6. companions, thither provok’d and instigated by his
  7. distemper, and, forsooth, to search his house for his wive’s
  8. love.

Ford

66
  1. What? While you were there?

Falstaff

67
  1. While I was there.

Ford

68
  1. And did he search for you, and could not find you?

Falstaff

69 - 72
  1. You shall hear. As good luck would have it, comes in one
  2. Mistress Page; gives intelligence of Ford’s approach; and in
  3. her invention, and Ford’s wive’s distraction, they convey’d
  4. me into a buck-basket.

Ford

73
  1. A buck-basket?

Falstaff

74 - 77
  1. By the Lord, a buck-basket! Ramm’d me in with foul shirts
  2. and smocks, socks, foul stockings, greasy napkins, that,
  3. Master Brook, there was the rankest compound of villainous
  4. smell that ever offended nostril.

Ford

78
  1. And how long lay you there?

Falstaff

79 - 102
  1. Nay, you shall hear, Master Brook, what I have suffer’d to
  2. bring this woman to evil for your good. Being thus cramm’d
  3. in the basket, a couple of Ford’s knaves, his hinds, were
  4. call’d forth by their mistress to carry me in the name of
  5. foul clothes to Datchet-lane. They took me on their
  6. shoulders; met the jealous knave their master in the door,
  7. who ask’d them once or twice what they had in their basket.
  8. I quak’d for fear, lest the lunatic knave would have
  9. search’d it; but fate (ordaining he should be a cuckold)
  10. held his hand. Well, on went he for a search, and away went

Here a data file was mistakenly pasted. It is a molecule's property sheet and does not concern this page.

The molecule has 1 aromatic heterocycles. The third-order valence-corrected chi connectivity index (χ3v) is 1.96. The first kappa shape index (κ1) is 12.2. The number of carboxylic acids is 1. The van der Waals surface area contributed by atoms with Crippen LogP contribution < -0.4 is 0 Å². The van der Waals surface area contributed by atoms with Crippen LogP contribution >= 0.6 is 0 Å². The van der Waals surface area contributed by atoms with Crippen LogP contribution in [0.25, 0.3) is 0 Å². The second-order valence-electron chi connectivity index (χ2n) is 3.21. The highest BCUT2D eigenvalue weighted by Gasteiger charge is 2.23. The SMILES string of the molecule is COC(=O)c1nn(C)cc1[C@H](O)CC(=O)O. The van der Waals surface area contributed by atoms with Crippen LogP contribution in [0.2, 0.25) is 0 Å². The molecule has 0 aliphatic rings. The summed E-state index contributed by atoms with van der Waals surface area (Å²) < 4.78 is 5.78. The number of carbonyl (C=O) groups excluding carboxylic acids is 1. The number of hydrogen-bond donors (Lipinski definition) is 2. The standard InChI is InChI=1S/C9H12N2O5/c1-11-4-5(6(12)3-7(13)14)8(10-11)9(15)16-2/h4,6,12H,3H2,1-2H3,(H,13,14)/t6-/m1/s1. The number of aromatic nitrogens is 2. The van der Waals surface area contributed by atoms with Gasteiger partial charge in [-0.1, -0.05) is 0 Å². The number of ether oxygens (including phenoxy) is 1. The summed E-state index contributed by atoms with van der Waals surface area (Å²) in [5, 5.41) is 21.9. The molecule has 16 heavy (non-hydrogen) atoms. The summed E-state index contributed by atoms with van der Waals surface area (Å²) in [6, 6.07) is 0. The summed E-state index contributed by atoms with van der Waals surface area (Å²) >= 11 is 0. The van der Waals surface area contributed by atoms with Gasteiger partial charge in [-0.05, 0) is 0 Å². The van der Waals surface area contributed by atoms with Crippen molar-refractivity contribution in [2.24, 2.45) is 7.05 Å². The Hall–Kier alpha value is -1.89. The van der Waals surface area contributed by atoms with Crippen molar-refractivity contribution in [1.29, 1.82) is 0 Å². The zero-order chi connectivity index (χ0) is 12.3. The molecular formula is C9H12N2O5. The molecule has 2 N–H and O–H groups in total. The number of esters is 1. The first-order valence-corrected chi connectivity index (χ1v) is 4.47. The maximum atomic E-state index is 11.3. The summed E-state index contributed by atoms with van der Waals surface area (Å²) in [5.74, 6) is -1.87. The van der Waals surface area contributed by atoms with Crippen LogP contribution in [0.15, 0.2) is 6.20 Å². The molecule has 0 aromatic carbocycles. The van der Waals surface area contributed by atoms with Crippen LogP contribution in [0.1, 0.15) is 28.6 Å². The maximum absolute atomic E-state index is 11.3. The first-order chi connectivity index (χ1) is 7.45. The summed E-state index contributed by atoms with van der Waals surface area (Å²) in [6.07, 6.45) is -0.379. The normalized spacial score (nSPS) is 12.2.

11. I for foul clothes. But mark the sequel, Master Brook. I
  12. suffer’d the pangs of three several deaths: first, an
  13. intolerable fright, to be detected with a jealous rotten
  14. bell-wether; next, to be compass’d like a good bilbo in the
  15. circumference of a peck, hilt to point, heel to head; and
  16. then to be stopp’d in like a strong distillation with
  17. stinking clothes that fretted in their own grease. Think of
  18. thata man of my kidney. Think of thatthat am as subject to
  19. heat as butter; a man of continual dissolution and thaw. It
  20. was a miracle to scape suffocation. And in the height of
  21. this bath (when I was more than half stew’d in grease, like
  22. a Dutch dish) to be thrown into the Thames, and cool’d,
  23. glowing-hot, in that surge, like a horse-shoe; think of
  24. thathissing-hotthink of that, Master Brook.

Ford

103 - 105
  1. In good sadness, sir, I am sorry that for my sake you have
  2. suffer’d all this. My suit then is desperate; you’ll
  3. undertake her no more?

Falstaff

106 - 110
  1. Master Brook, I will be thrown into Etna, as I have been
  2. into Thames, ere I will leave her thus. Her husband is this
  3. morning gone a-birding. I have receiv’d from her another
  4. embassy of meeting. ’Twixt eight and nine is the hour,
  5. Master Brook.

Ford

111
  1. ’Tis past eight already, sir.

Falstaff

112 - 116
  1. Is it? I will then address me to my appointment. Come to me
  2. at your convenient leisure, and you shall know how I speed;
  3. and the conclusion shall be crown’d with your enjoying her.
  4. Adieu. You shall have her, Master Brook. Master Brook, you
  5. shall cuckold Ford.
  1. Exit.

Ford

117 - 128
  1. Hum! Ha? Is this a vision? Is this a dream? Do I sleep?
  2. Master Ford, awake! Awake, Master Ford! There’s a hole made
  3. in your best coat, Master Ford. This ’tis to be married!
  4. This ’tis to have linen and buck-baskets! Well, I will
  5. proclaim myself what I am. I will now take the lecher; he is
  6. at my house. He cannot scape me; ’tis impossible he should;
  7. he cannot creep into a halfpenny purse, nor into a
  8. pepper-box. But lest the devil that guides him should aid
  9. him, I will search impossible places. Though what I am I
  10. cannot avoid, yet to be what I would not shall not make me
  11. tame. If I have horns to make one mad, let the proverb go
  12. with me: I’ll be horn-mad.
  1. Exit.